Deloitte Anjin M&A, Inbound Tax Service leader and partner Scott Oleson speaks during a recent interview with The Korea Times at the firm's headquarters on Yeouido, Seoul. / Korea Times photo by Shim Hyun-chul
Deloitte Anjin M&A, Inbound Tax Service leader and partner Scott Oleson speaks during a recent interview with The Korea Times at the firm's headquarters on Yeouido, Seoul. / Korea Times photo by Shim Hyun-chul
International expert calls for Korea to avoid 'arbitrary' tax raids

By Lee Kyung-min

Korea should improve predictability and consistency in tax law enforcement to help more foreign businesses operate here, according to a senior international tax expert.

Making proper business decisions is all but impossible without the two most important elements factored in, especially in the field of international taxation where the uncertainty translates directly into unwanted rise in costs ― mostly tax expenses.

If all other conditions are equal, he added, foreign businesses would not choose the Asia's fourth-largest economy as an ideal destination for business expansion over Singapore, for example.

"I have been in meetings where people said we need to expand somewhere in Asia. They say let's put it ― yes the cost of living may be a little bit higher ― in Singapore, but at least we know how we are going to be treated," Deloitte Anjin M&A, Inbound Tax Service leader and partner Scott Oleson said in an interview with The Korea Times Jan.9.

India, he added, is not an option for reasons related to hard tax regime and neither is China which they view as "very unpredictable."

This is a deeply concerning response to Korea in desperate need to attract foreign businesses amid a flagging economy struggling to find growth momentum.

Yet it nevertheless is an inevitable result of an informed decision, following years of uncertainty and inconsistency around how Korea has interpreted and implemented new tax standards.

"The perception by some clients is that Korea does not apply the ever changing tax rules in a predictable manner as compared to other countries, which results in them having to do things differently or not doing some normal business things in Korea," he said.

Deloitte Anjin M&A, Inbound Tax Service leader and partner Scott Oleson speaks during a recent interview with The Korea Times at the firm's headquarters on Yeouido, Seoul. / Korea Times photo by Shim Hyun-chul
Deloitte Anjin M&A, Inbound Tax Service leader and partner Scott Oleson speaks during a recent interview with The Korea Times at the firm's headquarters on Yeouido, Seoul. / Korea Times photo by Shim Hyun-chul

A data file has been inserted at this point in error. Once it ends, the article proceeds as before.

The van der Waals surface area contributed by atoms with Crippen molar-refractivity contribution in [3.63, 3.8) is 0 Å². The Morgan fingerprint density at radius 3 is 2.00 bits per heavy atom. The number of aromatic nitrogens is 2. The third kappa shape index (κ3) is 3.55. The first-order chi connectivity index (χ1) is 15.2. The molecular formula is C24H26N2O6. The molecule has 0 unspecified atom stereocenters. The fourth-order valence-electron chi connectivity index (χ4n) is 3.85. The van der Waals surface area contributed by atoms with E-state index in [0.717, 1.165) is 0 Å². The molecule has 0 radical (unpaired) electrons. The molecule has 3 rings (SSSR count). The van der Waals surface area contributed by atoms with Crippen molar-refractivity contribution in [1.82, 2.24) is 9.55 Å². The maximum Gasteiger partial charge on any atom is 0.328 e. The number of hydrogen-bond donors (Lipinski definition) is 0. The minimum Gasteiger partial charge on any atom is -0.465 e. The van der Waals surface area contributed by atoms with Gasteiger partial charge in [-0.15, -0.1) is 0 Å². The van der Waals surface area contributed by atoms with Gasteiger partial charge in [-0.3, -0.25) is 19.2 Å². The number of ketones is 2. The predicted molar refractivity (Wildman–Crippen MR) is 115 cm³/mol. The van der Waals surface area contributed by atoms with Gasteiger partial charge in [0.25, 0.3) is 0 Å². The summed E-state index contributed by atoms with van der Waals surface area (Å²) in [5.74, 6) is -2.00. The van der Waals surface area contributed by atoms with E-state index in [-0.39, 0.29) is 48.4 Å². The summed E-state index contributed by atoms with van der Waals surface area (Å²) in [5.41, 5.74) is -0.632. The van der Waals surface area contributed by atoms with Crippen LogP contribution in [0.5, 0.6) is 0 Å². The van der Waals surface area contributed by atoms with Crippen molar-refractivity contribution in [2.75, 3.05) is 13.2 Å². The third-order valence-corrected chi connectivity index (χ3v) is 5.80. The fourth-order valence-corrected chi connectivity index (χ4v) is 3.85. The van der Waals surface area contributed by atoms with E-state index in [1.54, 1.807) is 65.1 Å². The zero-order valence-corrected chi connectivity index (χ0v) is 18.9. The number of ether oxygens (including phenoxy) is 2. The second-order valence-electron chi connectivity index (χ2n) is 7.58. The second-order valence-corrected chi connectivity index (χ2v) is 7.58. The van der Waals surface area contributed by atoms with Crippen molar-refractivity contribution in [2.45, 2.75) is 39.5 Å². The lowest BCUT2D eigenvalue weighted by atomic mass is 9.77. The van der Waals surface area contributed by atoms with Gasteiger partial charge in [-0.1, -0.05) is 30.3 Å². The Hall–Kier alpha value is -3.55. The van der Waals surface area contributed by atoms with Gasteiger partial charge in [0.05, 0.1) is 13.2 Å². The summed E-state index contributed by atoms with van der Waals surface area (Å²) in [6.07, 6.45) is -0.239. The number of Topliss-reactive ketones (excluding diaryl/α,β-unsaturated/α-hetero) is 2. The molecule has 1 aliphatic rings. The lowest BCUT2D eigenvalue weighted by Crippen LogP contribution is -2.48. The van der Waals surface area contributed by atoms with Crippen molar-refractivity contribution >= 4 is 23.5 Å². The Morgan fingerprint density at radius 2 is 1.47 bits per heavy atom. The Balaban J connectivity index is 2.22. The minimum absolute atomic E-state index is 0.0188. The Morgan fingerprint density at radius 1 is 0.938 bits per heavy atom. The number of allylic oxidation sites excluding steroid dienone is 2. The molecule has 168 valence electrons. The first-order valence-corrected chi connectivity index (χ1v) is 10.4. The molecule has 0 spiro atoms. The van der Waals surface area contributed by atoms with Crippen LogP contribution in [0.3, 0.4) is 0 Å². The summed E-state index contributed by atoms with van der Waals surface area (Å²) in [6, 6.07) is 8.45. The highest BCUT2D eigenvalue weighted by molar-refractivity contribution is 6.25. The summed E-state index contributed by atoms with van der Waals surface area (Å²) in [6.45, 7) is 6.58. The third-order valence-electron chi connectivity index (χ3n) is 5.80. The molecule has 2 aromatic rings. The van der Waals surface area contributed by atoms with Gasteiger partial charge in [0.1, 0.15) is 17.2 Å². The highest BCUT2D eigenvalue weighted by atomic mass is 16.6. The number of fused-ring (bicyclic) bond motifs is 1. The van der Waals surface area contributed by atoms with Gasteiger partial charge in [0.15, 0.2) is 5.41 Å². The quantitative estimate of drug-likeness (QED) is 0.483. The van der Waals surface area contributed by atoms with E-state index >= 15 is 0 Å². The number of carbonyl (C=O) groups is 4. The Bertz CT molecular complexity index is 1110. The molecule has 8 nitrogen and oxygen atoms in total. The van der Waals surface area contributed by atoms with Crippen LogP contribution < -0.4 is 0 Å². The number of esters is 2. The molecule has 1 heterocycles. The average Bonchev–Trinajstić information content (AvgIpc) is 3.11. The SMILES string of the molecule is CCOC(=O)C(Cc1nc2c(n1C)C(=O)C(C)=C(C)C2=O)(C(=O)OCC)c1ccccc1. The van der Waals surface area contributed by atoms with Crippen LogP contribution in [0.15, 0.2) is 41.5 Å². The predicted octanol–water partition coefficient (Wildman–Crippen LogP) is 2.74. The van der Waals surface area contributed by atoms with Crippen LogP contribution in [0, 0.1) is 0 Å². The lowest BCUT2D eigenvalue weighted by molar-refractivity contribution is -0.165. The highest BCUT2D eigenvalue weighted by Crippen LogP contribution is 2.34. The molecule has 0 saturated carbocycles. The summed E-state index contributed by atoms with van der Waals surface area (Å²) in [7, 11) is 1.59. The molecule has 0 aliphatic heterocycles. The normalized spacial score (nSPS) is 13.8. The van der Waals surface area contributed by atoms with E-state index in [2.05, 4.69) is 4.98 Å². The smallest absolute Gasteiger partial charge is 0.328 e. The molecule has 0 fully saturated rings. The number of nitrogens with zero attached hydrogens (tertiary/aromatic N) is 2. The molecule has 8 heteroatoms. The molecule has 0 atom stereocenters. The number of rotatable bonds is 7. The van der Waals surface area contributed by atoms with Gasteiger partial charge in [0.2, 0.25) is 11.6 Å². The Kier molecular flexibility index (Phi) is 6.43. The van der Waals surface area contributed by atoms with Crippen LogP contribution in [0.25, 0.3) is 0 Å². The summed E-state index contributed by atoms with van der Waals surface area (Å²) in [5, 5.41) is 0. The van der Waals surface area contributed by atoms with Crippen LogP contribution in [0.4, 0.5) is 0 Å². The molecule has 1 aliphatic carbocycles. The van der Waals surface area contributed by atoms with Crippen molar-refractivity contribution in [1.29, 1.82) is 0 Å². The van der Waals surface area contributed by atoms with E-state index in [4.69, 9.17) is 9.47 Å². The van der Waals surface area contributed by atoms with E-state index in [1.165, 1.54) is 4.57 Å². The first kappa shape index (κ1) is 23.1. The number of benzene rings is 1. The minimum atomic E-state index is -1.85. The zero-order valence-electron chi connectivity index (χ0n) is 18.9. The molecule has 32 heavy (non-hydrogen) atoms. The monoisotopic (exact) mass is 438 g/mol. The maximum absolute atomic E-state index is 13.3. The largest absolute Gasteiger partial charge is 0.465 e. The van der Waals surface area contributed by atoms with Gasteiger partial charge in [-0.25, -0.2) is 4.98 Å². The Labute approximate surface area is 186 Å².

Uncertainty costs money

Say, somebody wants to build a new plant in Korea, he said.

The firm would advise clients on how much tax they should pay for the next 10 years for them to put that into a financial model.

But if there is no predictability, the clients would have to discount cash flow among other ways to try to take into account the uncertainty.

If they have to choose between Korea with 24 to 27 percent tax rate, and the U.S. with 21 percent, provided that the labor and the regulations are the same, They would choose one that is more consistent because they can plan for it.

Korea changes tax law every year, while the U.S. which had the largest in real change in almost 30 years in 2017 when U.S. President Donald Trump signed the Tax Overhaul.

"You can pretty much assume that unless the law changes or there is another court ruling that overturns it, that's going to be the answer for all companies in that situation. The issue that many of the multinationals in Korea have is even if there is a ruling it's hard to rely on that."

Compared to other countries, Korea is probably in the middle, in his view.

"It is not the worst. There are very hard tax regimes, for example in India. But compared to Europe and the U.S. Korea would be not quite as advanced in the level of predictability. But the companies want that level of certainty."

The international tax expert emphasized that it is ultimately a disadvantage to a country if the predictability is not there.

This is because decision makers like predictability and they like to be able to make assumptions believing that those are going to be the right answers.

"In a tie-breaker scenario, I mean if Korea's got better regulations, better educated people, tax is not going to be why they don't come to Korea but if everything is the same, it can be."

Deloitte Anjin M&A, Inbound Tax Service leader and partner Scott Oleson speaks during a recent interview with The Korea Times at the firm's headquarters on Yeouido, Seoul. / Korea Times photo by Shim Hyun-chul
Deloitte Anjin M&A, Inbound Tax Service leader and partner Scott Oleson speaks during a recent interview with The Korea Times at the firm's headquarters on Yeouido, Seoul. / Korea Times photo by Shim Hyun-chul

Tax raids

In recent years, he said, there seems to be an increase in the use of tax raids as compared to normal tax audits with advanced notification.

"There is a perception that often the tax audit teams have a collection target based on prior audits or audits of similar companies rather than waiting to review whether any mistakes were actually made by the taxpayer. Unfortunately, this causes some companies to view Korea as unfriendly country for corporate bodies."


Lee Kyung-min lkm@koreatimes.co.kr